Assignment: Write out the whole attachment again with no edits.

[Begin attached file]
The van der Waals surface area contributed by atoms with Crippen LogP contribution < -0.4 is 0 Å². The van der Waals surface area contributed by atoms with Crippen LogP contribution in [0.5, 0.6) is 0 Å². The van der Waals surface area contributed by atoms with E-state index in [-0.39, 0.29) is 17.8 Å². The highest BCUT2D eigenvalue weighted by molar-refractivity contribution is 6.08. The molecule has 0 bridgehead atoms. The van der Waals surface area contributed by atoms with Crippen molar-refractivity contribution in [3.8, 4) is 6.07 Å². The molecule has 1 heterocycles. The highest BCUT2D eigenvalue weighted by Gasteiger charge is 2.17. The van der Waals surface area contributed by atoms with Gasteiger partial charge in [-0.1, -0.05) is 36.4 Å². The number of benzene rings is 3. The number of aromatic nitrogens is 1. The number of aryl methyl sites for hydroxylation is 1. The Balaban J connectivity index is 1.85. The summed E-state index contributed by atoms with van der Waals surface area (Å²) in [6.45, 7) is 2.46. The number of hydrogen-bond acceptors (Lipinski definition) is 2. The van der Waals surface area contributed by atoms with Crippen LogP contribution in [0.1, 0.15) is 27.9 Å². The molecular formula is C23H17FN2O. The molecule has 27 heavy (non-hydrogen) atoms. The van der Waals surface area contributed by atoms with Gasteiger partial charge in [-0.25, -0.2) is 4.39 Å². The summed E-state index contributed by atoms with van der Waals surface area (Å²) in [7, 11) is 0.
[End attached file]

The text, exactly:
The van der Waals surface area contributed by atoms with Crippen LogP contribution < -0.4 is 0 Å². The van der Waals surface area contributed by atoms with Crippen LogP contribution in [0.5, 0.6) is 0 Å². The van der Waals surface area contributed by atoms with E-state index in [-0.39, 0.29) is 17.8 Å². The highest BCUT2D eigenvalue weighted by molar-refractivity contribution is 6.08. The molecule has 0 bridgehead atoms. The van der Waals surface area contributed by atoms with Crippen molar-refractivity contribution in [3.8, 4) is 6.07 Å². The molecule has 1 heterocycles. The highest BCUT2D eigenvalue weighted by Gasteiger charge is 2.17. The van der Waals surface area contributed by atoms with Gasteiger partial charge in [-0.1, -0.05) is 36.4 Å². The number of benzene rings is 3. The number of aromatic nitrogens is 1. The number of aryl methyl sites for hydroxylation is 1. The Balaban J connectivity index is 1.85. The summed E-state index contributed by atoms with van der Waals surface area (Å²) in [6.45, 7) is 2.46. The number of hydrogen-bond acceptors (Lipinski definition) is 2. The van der Waals surface area contributed by atoms with Crippen LogP contribution in [0.1, 0.15) is 27.9 Å². The molecular formula is C23H17FN2O. The molecule has 27 heavy (non-hydrogen) atoms. The van der Waals surface area contributed by atoms with Gasteiger partial charge in [-0.25, -0.2) is 4.39 Å². The summed E-state index contributed by atoms with van der Waals surface area (Å²) in [7, 11) is 0.